Editor’s note: This is the April 23, 2022, update by the Vermont Independent Schools Association.
By a unanimous Thursday morning vote, the Legislative Committee on Administrative Rules accepted the new 2200 Series State Board of Education rules for oversight and approval of independent schools. This brings to an end a very lengthy process beginning with the passage of new independent school requirements in Act 173 in the 2018 legislative session.
The Agency of Education has said it soon will send an information bulletin to all approved independent schools. Schools with approval renewal applications now pending in the agency’s backlog may be asked to sign a document attesting to compliance with new health and safety and nondiscrimination require-ments in the newly adopted rules.
VISA soon will announce a series of webinars to support school planning for and implementation of the new rules, with particular emphasis on the requirement that schools accepting public funds must be pre-pared to enroll and support special education students beginning next year.
Independent School Approval Backlog May Continue for Years
An understaffed Agency of Education may need years to process the extraordinary backlog of independent school reapproval applications now pending at the Agency. That was the report of State Board of Education member Tom Lovett to the full board at its April 19 meeting. Lovett chairs a SBE sub-committee monitoring the AOE’s plans and progress.
The school reapproval backlog was accumulated during the COVID pandemic which prevented AOE staff from visiting schools to conduct school reviews as required by a five-year renewal statute. The backlog is expected to rise to more than 50 schools by the middle of this year. “We won’t have the backlog cleared until maybe February of 2024,” Lovett said, “and that’s not counting the group that expires in 2023. It’ll be a long road out.”
Lovett said four kindergartens now up for reapproval likely will not need in-person AOE visits because the schools have approvals from the National Association for the Education of Young Children.
Sharon Academy EQS Approval Stirs Fears of Cost Hikes
The Sharon Academy (TSA) recently received AOE approval to be exempted from the usual Average Announced Tuition cap on public tuition support payments from sending school districts. That in turn has stirred concern about cost increases in the LEA which sends most of TSA’s students, reported recently in a VT Digger article. And, others are worried the TSA move may spark a wave of such changes among other independent schools.
The TSA exemption from the tuition cap is a consequence of the school becoming designated as conforming to the Ed Board’s Education Quality Standards (EQS) embodied in its 2000 Series rules. The EQS were adopted a few years ago with the aim of implementing proficiency-based learning, flexible pathways and personalized learning plans in the public school system. Under state law, an independent school meeting EQS is exempted from the AAT requirement.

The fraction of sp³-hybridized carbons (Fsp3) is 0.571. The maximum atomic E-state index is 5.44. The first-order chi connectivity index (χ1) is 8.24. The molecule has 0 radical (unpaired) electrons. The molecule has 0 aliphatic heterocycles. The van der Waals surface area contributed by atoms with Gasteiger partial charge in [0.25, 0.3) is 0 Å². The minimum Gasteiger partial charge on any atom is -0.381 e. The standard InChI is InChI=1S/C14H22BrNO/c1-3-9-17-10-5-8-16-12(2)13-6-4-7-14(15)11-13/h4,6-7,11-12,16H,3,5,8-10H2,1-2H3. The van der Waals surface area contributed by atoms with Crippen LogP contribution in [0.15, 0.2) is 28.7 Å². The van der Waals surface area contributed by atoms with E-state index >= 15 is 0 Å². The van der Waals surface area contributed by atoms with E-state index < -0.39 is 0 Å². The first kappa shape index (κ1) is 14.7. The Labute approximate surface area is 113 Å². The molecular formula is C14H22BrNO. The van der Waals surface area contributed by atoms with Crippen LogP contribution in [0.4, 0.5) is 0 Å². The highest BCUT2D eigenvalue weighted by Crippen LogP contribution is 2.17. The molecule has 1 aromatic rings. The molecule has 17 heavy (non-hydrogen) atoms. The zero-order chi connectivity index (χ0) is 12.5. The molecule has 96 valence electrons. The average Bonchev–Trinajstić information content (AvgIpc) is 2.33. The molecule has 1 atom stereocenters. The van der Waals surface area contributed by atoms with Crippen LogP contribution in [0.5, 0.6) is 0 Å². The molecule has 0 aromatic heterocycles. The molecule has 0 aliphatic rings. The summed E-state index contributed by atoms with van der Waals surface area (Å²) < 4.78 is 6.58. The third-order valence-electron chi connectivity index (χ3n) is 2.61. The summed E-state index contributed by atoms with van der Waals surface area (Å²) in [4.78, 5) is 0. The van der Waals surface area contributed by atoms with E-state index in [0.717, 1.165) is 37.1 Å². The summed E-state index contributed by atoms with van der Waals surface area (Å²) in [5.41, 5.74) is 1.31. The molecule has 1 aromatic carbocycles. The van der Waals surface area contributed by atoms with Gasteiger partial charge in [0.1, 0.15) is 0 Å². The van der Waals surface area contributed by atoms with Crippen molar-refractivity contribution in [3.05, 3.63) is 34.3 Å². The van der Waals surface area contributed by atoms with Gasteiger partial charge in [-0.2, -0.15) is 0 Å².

TSA is the second approved independent to meet the EQS requirements. The first was Thetford Academy, which has met the standards from their beginning and also met the previous standards—the School Quality Standards—that the EQS superseded.
Meeting the EQS may be burdensome or impossible for many independent schools. The most significant EQS requirement is that teachers and administrators must be licensed and appropriately endorsed. Additionally, the school must meet Multi-Tiered System of Supports (MTSS) standards and must adhere to the Vermont Approved Curriculum Standards.
A VISA ad hoc committee has been named to study the EQS situation and recommend a policy response to the VISA Executive Committee.
ACLU Recommends More Anti-Discrimination Legislation
Signaling that antidiscrimination advocacy groups will seek further legislative action in the 2023-24 legislative session, the Vermont ACLU filed additional S.219 testimony with the House Education Committee this week. S.219, passed by the Senate as a nondiscrimination and religious school tuitioning measure, is in the House Education Committee’s hands. Committee chair Kate Webb (D-Shelburne) has said the bill will not be taken up in the remaining few weeks of this legislative session.
ACLU Staff Attorney Harrison Stark wrote “we support any and all reforms that bolster the Vermont Public Accommodations Act (VPAA), 9 V.S.A. § 4502 in the educational context, and therefore see any mechanism—statutory or regulatory— requiring schools receiving public tuition to confirm that they will comply with existing legal obligations as common-sense—and hopefully uncontroversial. But we want to be clear that significantly more can—and must—be done to protect Vermont’s students from discrimination. Regardless of how the Committee proceeds on S.219 or the Series 2200 Rules in the coming days and weeks, we therefore highly encourage the General Assembly to return to this issue with a wider lens next session.”
Stark said “numerous schools—both public and independent—remain toxic and exclusionary environments for many students,” adding “even though discrimination is technically illegal, myriad Vermont students remain excluded from the state’s promise of equal educational opportunity, simply for being who they are.” In a subsequent conversation with VISA Executive Director Mill Moore Stark said the many reports reaching the ACLU are unsubstantiated either by the ACLU or other advocacy groups.